All directors need to understand their responsibilities in relation to human rights, including the rights of people with disability. 

    The release of the Disability Royal Commission (DRC) final report in September concluded more than four years of inquiry and analysis. The 12-volume report includes 222 recommendations on how to improve laws, policies, structures and practices to ensure a more inclusive and just society that supports the independence of people with disability and their right to live free from violence, abuse, neglect and exploitation.

    The recommendations are firmly grounded in a human rights approach and underpinned by the guiding principles of the United Nations Convention on the Rights of Persons with Disabilities (CRPD). The final report contains important reflections on the human rights framework in Australia and the role of private sector and not-for-profit (NFP) entities in realising those rights. This guidance is important for all directors, not just those who sit on the boards of disability service providers.

    Human rights reforms

    The DRC’s terms of reference began with the statement from the judgment in Human Rights and Equal Opportunity Commission v Mount Isa Mines Limited (1993) 46 FCR 301, that people with disability are “equal citizens and have the right to the full and equal enjoyment of all human rights and fundamental freedoms, including respect for their inherent dignity and individual autonomy”.

    The report reiterates that Australia has binding obligations as a signatory to international human rights instruments, including the CRPD, the Universal Declaration of Human Rights and the Declaration on the Rights of Indigenous Peoples. These have been partially implemented in domestic law, but gaps remain. Victoria, Queensland and the ACT have dedicated human rights legislation, but other jurisdictions don’t. Under current Commonwealth, state and territory laws, there is limited legal protection of the rights recognised in the CRPD and a lack of effective remedies when rights are breached. The DRC recommends a stronger, more comprehensive legal framework, including a new Disability Rights Act (DRA) devised in consultation with people with disability.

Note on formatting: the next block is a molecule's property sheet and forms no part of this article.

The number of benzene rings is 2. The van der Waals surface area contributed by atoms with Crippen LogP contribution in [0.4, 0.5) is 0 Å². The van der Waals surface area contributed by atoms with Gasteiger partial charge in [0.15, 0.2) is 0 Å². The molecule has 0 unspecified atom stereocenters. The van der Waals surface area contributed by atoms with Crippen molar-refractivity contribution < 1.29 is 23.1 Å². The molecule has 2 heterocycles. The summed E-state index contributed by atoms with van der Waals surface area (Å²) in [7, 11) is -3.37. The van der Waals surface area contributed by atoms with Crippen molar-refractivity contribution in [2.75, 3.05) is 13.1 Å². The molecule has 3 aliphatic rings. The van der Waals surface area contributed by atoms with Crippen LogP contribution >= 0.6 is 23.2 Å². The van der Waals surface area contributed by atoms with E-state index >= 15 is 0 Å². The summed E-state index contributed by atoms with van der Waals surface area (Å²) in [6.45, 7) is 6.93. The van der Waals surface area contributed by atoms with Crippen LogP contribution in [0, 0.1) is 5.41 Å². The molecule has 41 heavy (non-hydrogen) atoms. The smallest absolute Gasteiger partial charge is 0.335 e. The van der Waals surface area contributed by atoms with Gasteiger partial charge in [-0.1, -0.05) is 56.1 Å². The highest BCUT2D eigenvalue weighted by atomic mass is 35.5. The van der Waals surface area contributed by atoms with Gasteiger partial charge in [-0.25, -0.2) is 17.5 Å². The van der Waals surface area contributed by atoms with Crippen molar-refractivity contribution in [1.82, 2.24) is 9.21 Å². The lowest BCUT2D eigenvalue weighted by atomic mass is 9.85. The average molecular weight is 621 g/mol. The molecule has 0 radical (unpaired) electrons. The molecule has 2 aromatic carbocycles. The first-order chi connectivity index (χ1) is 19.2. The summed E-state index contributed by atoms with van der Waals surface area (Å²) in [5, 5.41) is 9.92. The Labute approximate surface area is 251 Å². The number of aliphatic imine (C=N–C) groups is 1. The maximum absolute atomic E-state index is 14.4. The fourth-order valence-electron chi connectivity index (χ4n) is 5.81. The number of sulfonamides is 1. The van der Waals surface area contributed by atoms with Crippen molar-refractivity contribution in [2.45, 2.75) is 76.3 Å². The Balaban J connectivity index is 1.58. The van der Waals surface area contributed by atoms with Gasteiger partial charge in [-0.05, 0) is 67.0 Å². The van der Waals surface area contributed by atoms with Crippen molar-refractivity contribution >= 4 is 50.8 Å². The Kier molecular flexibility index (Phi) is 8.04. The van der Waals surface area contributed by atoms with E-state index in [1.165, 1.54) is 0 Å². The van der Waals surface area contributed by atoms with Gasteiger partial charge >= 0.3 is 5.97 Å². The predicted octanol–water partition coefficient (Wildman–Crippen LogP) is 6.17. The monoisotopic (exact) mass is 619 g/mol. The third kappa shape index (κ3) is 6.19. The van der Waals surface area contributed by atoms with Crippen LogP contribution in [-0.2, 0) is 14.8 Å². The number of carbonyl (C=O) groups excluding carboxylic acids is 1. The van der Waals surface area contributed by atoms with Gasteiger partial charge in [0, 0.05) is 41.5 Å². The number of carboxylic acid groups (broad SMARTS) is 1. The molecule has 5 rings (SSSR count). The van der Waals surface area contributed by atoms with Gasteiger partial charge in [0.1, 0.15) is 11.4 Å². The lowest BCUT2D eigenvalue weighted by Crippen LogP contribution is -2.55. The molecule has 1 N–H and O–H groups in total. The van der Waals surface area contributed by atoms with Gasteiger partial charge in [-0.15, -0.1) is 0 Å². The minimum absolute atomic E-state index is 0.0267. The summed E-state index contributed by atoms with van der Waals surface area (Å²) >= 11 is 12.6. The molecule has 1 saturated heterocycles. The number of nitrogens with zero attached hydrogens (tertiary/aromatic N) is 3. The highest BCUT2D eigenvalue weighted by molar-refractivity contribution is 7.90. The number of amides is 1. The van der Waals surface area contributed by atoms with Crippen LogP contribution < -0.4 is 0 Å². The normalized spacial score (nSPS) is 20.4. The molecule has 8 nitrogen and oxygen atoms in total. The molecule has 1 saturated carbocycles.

While the proposed DRA duties will be directed primarily at the Commonwealth, the final report recommends the legislation also “provide a mechanism for private and community sector entities to voluntarily opt in to having obligations under the DRA... [and] a public register of entities that have chosen to do so. This measure would recognise the impact and responsibility of businesses and community service organisations for the human rights of people with disability.” 

    The DRC also recommends strengthening the current Disability Discrimination Act 1992 (Cth) (DDA) to clarify existing human rights obligations as they apply to people with disability. It proposes amending the DDA to create a positive duty to eliminate disability discrimination, harassment and victimisation, based on the December 2022 amendments to the Sex Discrimination Act 1984 (Cth). It also recommends new regulatory and enforcement arrangements, including a stand- alone National Disability Commission.

    What is needed now